Given the downturn-related decline in consumption, Gavilán Bouzas wonders whether Inditex is capable of attracting a new type of customer, which uses the Internet to compare product features and prices. "The online purchasing decision is about simplifying purchasing, acquiring the essential information about better pricing conditions," she says. "When it comes to women, they start to eliminate or postpone purchases they consider dispensable. Clothes and accessories are the first things on that list.”
Traditionally, Gavilán Bouzas says one of Zara’s fortes has been its ability to avoid the offline equivalent of such shoppers, those who wait for the best moment in the fashion season to get a bargain. Unlike its competitors, Zara’s stores don’t hang on to their stock and eventually mark down their prices. “Zara customers know that if they like an item, they have to buy it quickly because the supply could be exhausted and it won’t return [to the shelves]," explains Gavilán Bouzas.
Now what Gavilán Bouzas and other Zara watchers want to know is how – or even whether — it will translate that strategy online.
Lost in Translation?
The Internet is not entirely new territory for Zara. In 2007, it launched an online version of Zara Home, which according to Manzano, has helped the company deepen its logistical skills and communications about its products over the web. But he says Zara Home has had limited success in using the web to convey the fashionable, upscale aspects of its products. “If it does the same thing with Zara as it did with Zara Home, the Internet is going to limit its positioning when it comes to continuously renewing fashions," he says.
Viewed from a strategic vantage point, however, Zara’s online vision makes sense, says Gavilán Bouzas. For example, it will make the brand more accessible in more ways and to more customers. In the short term, “the prospects for profitability are small," she adds, "but the [investment risks] are low beyond the development and maintenance costs." Meanwhile, in the medium term, the strategy allows Zara to "prepare itself to compete when this channel is an authentic source of revenues and profits,” and longer term, it could strengthen its image among customers as a dynamic technological innovator.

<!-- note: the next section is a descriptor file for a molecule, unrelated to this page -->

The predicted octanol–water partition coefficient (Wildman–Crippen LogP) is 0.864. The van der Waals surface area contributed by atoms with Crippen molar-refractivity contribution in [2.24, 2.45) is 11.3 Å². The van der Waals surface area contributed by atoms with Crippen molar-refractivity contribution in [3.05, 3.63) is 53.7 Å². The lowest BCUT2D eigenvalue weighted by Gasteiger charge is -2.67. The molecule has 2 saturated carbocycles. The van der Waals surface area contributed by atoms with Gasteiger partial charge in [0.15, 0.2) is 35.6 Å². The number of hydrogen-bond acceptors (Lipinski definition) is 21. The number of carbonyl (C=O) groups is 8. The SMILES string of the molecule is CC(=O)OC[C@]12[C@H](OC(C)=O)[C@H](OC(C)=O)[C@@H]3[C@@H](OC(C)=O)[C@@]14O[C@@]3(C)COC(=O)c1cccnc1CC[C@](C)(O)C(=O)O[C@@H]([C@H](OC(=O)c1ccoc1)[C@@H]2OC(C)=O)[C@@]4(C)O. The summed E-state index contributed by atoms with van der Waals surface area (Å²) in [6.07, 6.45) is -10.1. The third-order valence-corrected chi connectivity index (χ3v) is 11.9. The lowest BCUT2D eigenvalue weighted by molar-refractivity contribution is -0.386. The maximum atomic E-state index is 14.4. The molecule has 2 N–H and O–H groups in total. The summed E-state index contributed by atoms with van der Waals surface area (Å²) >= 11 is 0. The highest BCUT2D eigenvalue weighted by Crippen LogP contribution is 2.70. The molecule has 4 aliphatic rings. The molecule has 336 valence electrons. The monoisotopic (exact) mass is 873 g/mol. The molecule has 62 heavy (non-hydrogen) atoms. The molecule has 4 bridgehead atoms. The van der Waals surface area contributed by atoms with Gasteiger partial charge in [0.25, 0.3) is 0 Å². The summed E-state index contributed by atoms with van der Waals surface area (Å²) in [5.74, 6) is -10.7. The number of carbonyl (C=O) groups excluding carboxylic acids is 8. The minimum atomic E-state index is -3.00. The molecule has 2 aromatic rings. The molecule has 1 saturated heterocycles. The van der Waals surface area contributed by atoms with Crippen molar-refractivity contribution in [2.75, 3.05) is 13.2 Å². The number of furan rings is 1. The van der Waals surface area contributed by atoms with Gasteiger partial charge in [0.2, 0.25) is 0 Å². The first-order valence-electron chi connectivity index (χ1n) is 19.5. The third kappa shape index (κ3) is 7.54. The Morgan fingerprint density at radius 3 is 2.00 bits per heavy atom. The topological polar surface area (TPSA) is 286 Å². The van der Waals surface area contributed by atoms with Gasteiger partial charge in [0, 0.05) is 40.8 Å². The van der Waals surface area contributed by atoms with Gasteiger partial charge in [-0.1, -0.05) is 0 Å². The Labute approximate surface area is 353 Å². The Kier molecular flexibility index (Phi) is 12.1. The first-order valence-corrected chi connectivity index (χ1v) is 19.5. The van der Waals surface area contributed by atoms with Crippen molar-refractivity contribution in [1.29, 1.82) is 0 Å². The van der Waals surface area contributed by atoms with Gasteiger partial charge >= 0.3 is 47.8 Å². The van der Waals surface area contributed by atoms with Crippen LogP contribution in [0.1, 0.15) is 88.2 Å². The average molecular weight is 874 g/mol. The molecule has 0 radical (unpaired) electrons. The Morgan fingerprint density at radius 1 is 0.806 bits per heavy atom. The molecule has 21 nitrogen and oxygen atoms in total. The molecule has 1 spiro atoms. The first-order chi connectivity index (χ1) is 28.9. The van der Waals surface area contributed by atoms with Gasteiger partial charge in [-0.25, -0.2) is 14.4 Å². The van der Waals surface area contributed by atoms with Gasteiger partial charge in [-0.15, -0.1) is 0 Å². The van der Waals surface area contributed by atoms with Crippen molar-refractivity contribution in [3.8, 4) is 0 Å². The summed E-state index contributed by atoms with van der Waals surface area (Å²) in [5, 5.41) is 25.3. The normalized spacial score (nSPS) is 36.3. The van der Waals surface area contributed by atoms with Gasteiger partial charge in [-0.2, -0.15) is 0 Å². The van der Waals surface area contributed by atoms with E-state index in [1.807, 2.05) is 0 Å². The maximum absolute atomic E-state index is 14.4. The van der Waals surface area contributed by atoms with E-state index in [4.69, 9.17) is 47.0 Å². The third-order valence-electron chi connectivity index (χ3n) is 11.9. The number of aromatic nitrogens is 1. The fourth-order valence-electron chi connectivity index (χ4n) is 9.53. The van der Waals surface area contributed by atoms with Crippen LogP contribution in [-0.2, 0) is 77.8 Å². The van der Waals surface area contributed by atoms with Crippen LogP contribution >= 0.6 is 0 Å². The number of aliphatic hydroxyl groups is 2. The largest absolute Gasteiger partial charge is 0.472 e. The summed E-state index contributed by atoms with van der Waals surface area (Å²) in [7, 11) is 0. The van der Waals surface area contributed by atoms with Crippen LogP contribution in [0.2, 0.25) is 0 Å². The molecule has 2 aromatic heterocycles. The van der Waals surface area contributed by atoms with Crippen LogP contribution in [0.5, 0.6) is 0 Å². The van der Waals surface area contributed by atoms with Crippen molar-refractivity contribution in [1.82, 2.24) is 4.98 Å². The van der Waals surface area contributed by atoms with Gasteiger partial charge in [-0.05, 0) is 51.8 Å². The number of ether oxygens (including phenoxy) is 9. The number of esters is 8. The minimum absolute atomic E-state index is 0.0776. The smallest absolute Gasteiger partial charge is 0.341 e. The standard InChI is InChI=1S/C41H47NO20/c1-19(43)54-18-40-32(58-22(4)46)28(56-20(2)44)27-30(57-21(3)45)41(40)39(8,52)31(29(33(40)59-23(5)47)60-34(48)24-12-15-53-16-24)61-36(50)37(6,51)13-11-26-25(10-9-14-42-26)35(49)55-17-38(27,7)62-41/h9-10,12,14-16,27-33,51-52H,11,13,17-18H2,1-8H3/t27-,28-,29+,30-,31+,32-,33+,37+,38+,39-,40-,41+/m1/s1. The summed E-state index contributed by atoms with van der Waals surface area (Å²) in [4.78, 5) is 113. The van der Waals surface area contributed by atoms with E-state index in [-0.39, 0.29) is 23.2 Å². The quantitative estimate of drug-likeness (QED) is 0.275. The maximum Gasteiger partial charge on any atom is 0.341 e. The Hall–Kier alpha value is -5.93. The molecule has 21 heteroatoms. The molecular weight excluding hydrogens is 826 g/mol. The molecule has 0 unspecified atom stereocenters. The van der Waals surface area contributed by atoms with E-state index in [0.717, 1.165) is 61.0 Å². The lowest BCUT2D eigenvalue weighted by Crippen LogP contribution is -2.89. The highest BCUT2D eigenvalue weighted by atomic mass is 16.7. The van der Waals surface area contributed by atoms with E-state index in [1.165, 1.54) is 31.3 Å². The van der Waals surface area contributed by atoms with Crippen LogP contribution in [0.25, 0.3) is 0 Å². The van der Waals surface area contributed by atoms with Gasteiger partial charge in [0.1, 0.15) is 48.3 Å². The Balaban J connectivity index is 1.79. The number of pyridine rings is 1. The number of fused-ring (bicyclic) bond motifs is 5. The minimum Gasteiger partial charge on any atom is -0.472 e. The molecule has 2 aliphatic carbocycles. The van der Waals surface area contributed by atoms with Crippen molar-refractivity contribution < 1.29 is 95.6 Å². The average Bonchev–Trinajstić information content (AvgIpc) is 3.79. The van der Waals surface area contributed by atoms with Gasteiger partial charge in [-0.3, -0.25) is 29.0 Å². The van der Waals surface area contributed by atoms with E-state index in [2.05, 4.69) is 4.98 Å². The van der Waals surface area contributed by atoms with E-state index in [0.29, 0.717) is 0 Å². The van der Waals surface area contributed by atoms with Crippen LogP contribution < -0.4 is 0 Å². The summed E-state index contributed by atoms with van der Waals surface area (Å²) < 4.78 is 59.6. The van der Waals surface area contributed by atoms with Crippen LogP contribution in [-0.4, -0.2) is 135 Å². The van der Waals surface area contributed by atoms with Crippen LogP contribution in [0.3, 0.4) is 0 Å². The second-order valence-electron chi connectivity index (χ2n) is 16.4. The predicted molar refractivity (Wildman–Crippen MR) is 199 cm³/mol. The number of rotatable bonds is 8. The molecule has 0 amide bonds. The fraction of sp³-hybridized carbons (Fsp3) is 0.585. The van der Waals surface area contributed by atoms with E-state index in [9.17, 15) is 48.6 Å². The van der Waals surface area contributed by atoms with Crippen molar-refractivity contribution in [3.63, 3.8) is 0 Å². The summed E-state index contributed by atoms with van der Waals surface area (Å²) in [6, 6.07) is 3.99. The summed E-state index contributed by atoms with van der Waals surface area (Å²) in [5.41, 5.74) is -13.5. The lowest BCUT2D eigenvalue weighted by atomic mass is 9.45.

But it’s a two-pronged challenge. “On the one hand, how can the company manage inventory and distribution — achieving very fast stock turns and optimizing the globalization of its supply chain? On the other, how can it translate its [offline] branding position as fast-changing fashion retailer … to the Internet, where the vision is much more segmented", he asks. Being online, he says, means it will have to strengthen the image it has offline as a master of continuously renewed fashions on a medium that not only lets people navigate quickly around different sites to view and compare many products, but also is very segmented, which is completely different to what it is used to.
Time will be the judge, he says. “If it winds up showing 80 designs on its website [at once], it will project a very poor image. But if it can create [an overall] image of providing both a selection and continuous product renewal, it will strengthen what it has.” On the Internet, he adds, “it is about the way you express the entire range of products by showing a very limited selection…. This is exactly the opposite of what Zara is doing in the [offline] marketplace, where it is pushing its competitors, growing through launches that take place in continuous waves. Now, it will have to see how it can translate that approach on its website.”
As Gavilán Bouzas concludes, “We will be watching carefully to see how [Inditex] responds.”